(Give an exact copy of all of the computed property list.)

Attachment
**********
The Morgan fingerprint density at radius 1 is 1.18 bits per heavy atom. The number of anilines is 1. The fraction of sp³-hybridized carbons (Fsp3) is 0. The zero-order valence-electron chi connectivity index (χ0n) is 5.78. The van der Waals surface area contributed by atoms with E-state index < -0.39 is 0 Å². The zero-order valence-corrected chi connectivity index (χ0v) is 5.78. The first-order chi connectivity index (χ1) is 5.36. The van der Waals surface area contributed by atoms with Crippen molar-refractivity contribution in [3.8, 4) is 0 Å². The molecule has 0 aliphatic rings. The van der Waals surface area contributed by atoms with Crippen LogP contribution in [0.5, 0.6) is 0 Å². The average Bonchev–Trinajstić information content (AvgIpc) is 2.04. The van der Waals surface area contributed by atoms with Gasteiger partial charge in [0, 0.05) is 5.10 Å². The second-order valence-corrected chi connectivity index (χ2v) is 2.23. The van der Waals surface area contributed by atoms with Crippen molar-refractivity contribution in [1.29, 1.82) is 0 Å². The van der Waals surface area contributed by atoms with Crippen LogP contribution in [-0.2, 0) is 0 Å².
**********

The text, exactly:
The Morgan fingerprint density at radius 1 is 1.18 bits per heavy atom. The number of anilines is 1. The fraction of sp³-hybridized carbons (Fsp3) is 0. The zero-order valence-electron chi connectivity index (χ0n) is 5.78. The van der Waals surface area contributed by atoms with E-state index < -0.39 is 0 Å². The zero-order valence-corrected chi connectivity index (χ0v) is 5.78. The first-order chi connectivity index (χ1) is 5.36. The van der Waals surface area contributed by atoms with Crippen molar-refractivity contribution in [3.8, 4) is 0 Å². The molecule has 0 aliphatic rings. The van der Waals surface area contributed by atoms with Crippen LogP contribution in [0.5, 0.6) is 0 Å². The average Bonchev–Trinajstić information content (AvgIpc) is 2.04. The van der Waals surface area contributed by atoms with Gasteiger partial charge in [0, 0.05) is 5.10 Å². The second-order valence-corrected chi connectivity index (χ2v) is 2.23. The van der Waals surface area contributed by atoms with Crippen molar-refractivity contribution in [1.29, 1.82) is 0 Å². The van der Waals surface area contributed by atoms with Crippen LogP contribution in [-0.2, 0) is 0 Å².